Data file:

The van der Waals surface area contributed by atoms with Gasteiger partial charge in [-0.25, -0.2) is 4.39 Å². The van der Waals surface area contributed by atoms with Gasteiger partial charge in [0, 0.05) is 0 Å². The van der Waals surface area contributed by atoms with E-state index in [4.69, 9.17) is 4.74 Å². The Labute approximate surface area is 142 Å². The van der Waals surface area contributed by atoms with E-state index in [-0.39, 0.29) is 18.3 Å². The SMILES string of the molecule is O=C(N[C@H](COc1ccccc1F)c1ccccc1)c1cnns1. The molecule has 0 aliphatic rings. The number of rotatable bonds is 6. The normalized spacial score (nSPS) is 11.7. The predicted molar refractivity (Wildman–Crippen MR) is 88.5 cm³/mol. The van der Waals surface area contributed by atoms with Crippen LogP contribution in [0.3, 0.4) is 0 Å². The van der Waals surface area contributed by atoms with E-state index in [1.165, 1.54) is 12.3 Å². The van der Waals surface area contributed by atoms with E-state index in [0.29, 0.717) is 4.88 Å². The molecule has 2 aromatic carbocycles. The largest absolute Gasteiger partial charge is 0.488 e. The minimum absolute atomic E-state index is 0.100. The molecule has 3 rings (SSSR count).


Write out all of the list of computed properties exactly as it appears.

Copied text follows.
The van der Waals surface area contributed by atoms with Gasteiger partial charge in [-0.25, -0.2) is 4.39 Å². The van der Waals surface area contributed by atoms with Gasteiger partial charge in [0, 0.05) is 0 Å². The van der Waals surface area contributed by atoms with E-state index in [4.69, 9.17) is 4.74 Å². The Labute approximate surface area is 142 Å². The van der Waals surface area contributed by atoms with E-state index in [-0.39, 0.29) is 18.3 Å². The SMILES string of the molecule is O=C(N[C@H](COc1ccccc1F)c1ccccc1)c1cnns1. The molecule has 0 aliphatic rings. The number of rotatable bonds is 6. The normalized spacial score (nSPS) is 11.7. The predicted molar refractivity (Wildman–Crippen MR) is 88.5 cm³/mol. The van der Waals surface area contributed by atoms with Crippen LogP contribution in [0.3, 0.4) is 0 Å². The van der Waals surface area contributed by atoms with E-state index in [1.165, 1.54) is 12.3 Å². The van der Waals surface area contributed by atoms with E-state index in [0.29, 0.717) is 4.88 Å². The molecule has 2 aromatic carbocycles. The largest absolute Gasteiger partial charge is 0.488 e. The minimum absolute atomic E-state index is 0.100. The molecule has 3 rings (SSSR count).